L.K.: Thanks for the compliment! I had so much fun writing in Blake’s voice. He still feels like a real person to me. (Sanity check: I do know he’s not.) I told Lena’s story from the third-person-past-tense point of view, which had the effect of separating me very slightly from her. (Blake’s story was first-person-present-tense – you can’t get more immediate than that.) But I still drew upon my years of teen girl drama to create Lena. I’m glad you found her likeable … I’ve read reviews in which the reviewer felt differently. I like her. Maybe I identify a little too closely with her stubborn streak.

Rummanah: I'm glad that you brought up writing from different perspectives. Although I noticed the difference, I still felt that I could relate to both characters almost equally. I understood Blake's struggle with loyalty and love whereas with Lena I shared her confusion of what or who to call home. The Mermaid’s Mirror does a great job in balancing Lena’s two different worlds, on land and in water. Did you have a hard time switching between these two settings?


L.K.: No, they’re so symbiotic. And both so rich in sensory details … truly a pleasure to imagine myself in both worlds as I wrote.


Rummanah: My favorite part of The Mermaid’s Mirror is the world building under the ocean. How did you come up with this world and the mermaids’ culture? Did you have to do a lot of research?

L.K.: The world beneath the waves was a joy to create. It got darker and more complex with each rewrite. I read as much mermaid lore and literature as I could find, but I definitely envisioned my own world, complete with songs, customs, traditions, hierarchies, duties, etc.



Rummanah: I’ve been fascinated by mermaids ever since reading Han Christian Andersen’s story The Little Mermaid and then the Disney adaptation as well as the movie Splash. How about you? Were you always drawn to mermaids? Why?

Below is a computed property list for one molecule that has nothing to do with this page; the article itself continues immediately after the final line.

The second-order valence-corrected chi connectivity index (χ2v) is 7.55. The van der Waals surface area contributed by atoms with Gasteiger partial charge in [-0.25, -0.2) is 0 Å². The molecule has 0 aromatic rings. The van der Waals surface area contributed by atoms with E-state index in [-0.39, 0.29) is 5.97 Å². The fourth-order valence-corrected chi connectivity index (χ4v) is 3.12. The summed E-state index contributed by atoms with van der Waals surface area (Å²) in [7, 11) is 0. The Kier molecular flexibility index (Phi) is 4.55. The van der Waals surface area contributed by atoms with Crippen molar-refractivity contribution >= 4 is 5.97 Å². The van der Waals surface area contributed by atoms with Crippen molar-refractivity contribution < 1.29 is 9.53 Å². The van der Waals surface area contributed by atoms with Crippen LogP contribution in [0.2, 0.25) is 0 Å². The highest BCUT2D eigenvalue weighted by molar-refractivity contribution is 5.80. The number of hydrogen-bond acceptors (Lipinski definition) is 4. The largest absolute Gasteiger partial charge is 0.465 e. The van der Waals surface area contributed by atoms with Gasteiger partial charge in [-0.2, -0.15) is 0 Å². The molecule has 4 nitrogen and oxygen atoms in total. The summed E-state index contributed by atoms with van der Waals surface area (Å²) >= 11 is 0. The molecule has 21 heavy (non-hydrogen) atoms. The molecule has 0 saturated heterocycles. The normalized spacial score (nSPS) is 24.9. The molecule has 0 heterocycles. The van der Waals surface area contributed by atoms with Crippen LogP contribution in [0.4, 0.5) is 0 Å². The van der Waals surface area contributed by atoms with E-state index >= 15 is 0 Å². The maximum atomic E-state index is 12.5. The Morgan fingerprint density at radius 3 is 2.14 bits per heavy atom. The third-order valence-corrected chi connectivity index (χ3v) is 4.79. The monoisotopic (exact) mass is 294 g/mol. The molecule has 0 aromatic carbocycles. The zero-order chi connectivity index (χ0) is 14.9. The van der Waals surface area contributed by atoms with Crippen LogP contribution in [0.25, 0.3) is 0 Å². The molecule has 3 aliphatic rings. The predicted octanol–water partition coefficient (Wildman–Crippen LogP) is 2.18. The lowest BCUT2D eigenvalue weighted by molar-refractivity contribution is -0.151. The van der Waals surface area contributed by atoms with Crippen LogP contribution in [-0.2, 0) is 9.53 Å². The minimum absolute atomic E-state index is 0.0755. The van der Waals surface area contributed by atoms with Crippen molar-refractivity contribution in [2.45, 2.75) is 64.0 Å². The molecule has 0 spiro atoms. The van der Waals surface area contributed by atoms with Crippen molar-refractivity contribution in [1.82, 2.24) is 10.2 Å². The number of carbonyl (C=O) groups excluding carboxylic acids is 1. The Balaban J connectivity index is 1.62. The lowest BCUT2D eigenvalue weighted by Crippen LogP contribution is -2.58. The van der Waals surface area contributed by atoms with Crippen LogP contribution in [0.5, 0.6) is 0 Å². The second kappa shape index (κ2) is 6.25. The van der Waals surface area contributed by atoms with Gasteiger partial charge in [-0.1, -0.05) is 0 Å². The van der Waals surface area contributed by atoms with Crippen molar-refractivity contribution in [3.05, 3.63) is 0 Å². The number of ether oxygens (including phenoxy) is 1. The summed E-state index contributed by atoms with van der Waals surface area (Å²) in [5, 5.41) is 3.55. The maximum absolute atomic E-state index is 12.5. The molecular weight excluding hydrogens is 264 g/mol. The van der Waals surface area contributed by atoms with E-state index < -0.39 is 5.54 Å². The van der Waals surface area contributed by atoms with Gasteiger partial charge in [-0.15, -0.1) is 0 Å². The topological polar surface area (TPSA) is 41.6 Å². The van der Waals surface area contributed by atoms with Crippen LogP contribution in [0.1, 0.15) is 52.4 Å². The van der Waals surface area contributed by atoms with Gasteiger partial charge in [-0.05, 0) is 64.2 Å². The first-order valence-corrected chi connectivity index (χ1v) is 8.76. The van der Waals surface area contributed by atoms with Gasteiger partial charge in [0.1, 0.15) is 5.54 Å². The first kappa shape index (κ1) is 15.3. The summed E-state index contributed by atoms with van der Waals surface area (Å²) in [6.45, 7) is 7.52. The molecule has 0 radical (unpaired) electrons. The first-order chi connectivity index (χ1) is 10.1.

L.K.: My earliest childhood memory of mermaid-love also stems from the Hans Christian Anderson fairy tale! In my case, it involved a Viewmaster. I hope you don’t mind if I direct you to an interview I did with Jaclyn Dolamore – who also has a mermaid book coming out in the spring – in which I share a couple of vintage pictures. 
 
Rummanah: Not at all! I'm sure you are always asked this question, besides I love pictures! When I finished the book, I asked myself whether or not I would have made the same choice as Lena. It’s actually not an easy question to answer. I think I would after thinking things through. So I’m curious, if you were in Lena’s position, what choice would you make?

L.K.: I like to think I would have made the same choice as Lena … but I can’t be certain my emotional teen self would have been that strong.
 
Rummanah: I know some reviewers might disagree with me, but I really liked the ending of The Mermaid’s Mirror, however, it definitely leaves me wanting more. I know that you hope to write a sequel in the future. Would you continue to write it from Lena’s perspective or from a different character?


L.K.: Lena would still be the main character, but I see Lorelei playing a bigger role in the sequel.


Rummanah: Do you have any other projects that you’re working on at the moment? If so, can you tell us a little bit about it?


L.K.: I’m revising another contemporary realistic boy book. Then … more mermaids!


Rummanah: Thanks so much for stopping by. I  hope my questions weren't too redudant or tedious for you.

L.K.: Your questions were not tedious or redundant - they made me think. :-)  Thanks again for inviting me to your blog.



Readers, shortly after this interview I had learned that L.K. was diagnosed with stage IV pancreatic cancer. Like many readers and fans, I'm sad about the news and sent out heart felt prayers and love to L.K. and her family. I wanted to show her my support so I'm offering to giveaway her books, essentially one winner for each book, so that more readers can enjoy L.K.'s fabulous writing.